The factory ships

Oct 14, 2016

A nutritional history has many elements. It is first and foremost about people; workers, managers and owners - about motives, actions, decisions and destinies. But the story is also about the physical framework. When the story is about the maritime industry this becomes particularly clear. Sea and the vessel is inevitable elements. So also in whaling history; the small hunting boats - catchers, and the large factory vessels - the floating factory ships, of course, was at the center of it all. They were in many ways the symbols of this industry's development - both good and bad. They signaled the innovation and tremendous technological development. Boiling contractions were among tomorrow's ships, and they were filled with contemporary most advanced technology. Catch boats evolved likewise, in size, in power and in technical equipment. The shipowners' investments signaled the high expectations and ambitions you had. A name Kosmos says most.

- Bjorn L. Basberg1

Floating factory ships was developed as a response to catch the boats to go farther and farther from shore to find whales and whaling companies to move their factories farther and farther westward. I 1903 decorated Chr. Christensen a chartered steamship, P.A. Grøns DS “Telegraph”, as a primitive factory ship with 2 open cookware. “Telegraph” were sent to Svalbard where there was a conditional success. The principle was successful, but the capacity was too small. For next season bought Christensen A / S eagle into the steamer “Gibraltar” which was built on the factory ship at Framnæs Mechanical Workshop in Sandefjord and renamed “Admiralen”. “Admiralen” would become the prototype of factory ships the next 20 the years.

“Admiralen” would prove to be a huge success for its owners A / S eagle despite a poor season in 1905 which made Christensen in June 1906 was authorized by the board to sell the entire expedition for not less than 500 000 kr. It failed to find buyers.

I 1909 she was sold to Bryde and Dahl Whaling Company and in 1912 she was sold to Alaska Whaling Co. It is uncertain when she went out of whaling, but in 1914 she køjpt of Johan Bryde in Sandefjord who stood as owner to 1918. Bryde had many interests in whaling so it's not inconceivable that he used her in harvesting, but it was also very favorable freight rates during the First World War so it is not unlikely that she was put in the shipping speed.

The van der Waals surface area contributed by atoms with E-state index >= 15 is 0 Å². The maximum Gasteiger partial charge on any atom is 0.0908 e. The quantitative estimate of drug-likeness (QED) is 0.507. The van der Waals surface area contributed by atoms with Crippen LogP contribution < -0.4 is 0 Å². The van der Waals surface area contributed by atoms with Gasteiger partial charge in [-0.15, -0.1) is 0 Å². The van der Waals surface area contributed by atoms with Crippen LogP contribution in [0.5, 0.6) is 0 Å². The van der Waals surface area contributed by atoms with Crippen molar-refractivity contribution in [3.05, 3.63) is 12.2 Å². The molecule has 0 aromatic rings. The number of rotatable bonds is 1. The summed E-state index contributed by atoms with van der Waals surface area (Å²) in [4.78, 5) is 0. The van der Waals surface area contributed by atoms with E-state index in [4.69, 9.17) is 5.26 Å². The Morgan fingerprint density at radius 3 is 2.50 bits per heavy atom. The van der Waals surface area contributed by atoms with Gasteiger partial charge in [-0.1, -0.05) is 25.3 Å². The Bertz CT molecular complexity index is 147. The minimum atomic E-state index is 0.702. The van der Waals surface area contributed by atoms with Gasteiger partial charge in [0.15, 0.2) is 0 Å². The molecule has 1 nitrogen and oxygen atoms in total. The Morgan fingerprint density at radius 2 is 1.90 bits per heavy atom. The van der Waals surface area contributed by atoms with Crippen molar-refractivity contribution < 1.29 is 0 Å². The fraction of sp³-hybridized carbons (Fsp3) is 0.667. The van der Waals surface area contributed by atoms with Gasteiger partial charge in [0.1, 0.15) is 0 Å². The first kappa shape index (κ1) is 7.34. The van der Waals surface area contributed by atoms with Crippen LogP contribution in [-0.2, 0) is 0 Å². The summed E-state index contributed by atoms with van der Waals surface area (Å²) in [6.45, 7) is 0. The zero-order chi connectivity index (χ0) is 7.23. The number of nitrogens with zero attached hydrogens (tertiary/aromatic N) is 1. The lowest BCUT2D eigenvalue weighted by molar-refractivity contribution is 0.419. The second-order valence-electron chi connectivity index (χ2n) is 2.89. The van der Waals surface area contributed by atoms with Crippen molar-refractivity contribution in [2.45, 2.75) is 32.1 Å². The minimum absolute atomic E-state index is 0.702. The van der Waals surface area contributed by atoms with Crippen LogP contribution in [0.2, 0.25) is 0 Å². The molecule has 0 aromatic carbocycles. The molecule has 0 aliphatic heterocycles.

Between 1903 and 1920 a number seilskip converted respectively. Using factory ships and independent factory ships. This was done because they were cheap to purchase and run.

Sailing ships could be sent to the fields where they were unsure whale occurrences such as “Mimosa”-expedition to Tasmania and east coast of New Zealand in 1911. It would prove to be an unprofitable fishing grounds.

The ship left the four-masted skonnertriggede “Foldin I” who tried their luck at Svalbard 1926 unsuccessfully. She was commissioned in only two seasons.

I 1920 came the first purpose-built factory ship. It was A / S Hector “Ronald” (II). The ship was a substitute for Flk “Benguela” and Flk “Ronald” (I) as Hektor lost during WWI.

“Ronald” operated as floating factory at A / S Hektors land station on Deception Island, the South Shetland Islands, together with the Flk “Hektoria” (II).

She worked as a factory ship until 1931 when she was laid up. In World War II she was under allied command in 1948 she was again equipped as floating factory. This time for parmaceti Whaling Co. I Flk “Jarama” (image right).

Before stern slipway happening flanging from small barges where two men had to hold on to the whale while a third cut of pieces that could be hoisted aboard. This was perilous work and it was constantly experimenting with methods to be able to take on board the major parts, or the entire whale processing aboard the relative safety.
Simultaneously with the outboard flanging was the norm, it was experimented with other methods to get the whale aboard. Over we see a very early version of stern go of Flk "Ambra" in 1909, Solution to hoist the whole (less) whales aboard Flk "Restitution" and a failed sideslip on Flk "Sir James Clark Ross" in 1923. (Side slip was about to capsize the ship and had to be cut loose. The experiment was not repeated.) Another solution attempted was a floating dock on Flk "Solglimt" in 1929 with doors in the side of the hull. (This held also to lead to breakdown and had to be abandoned, next season got "Solglimt» mounted aft drop by Götaverken.)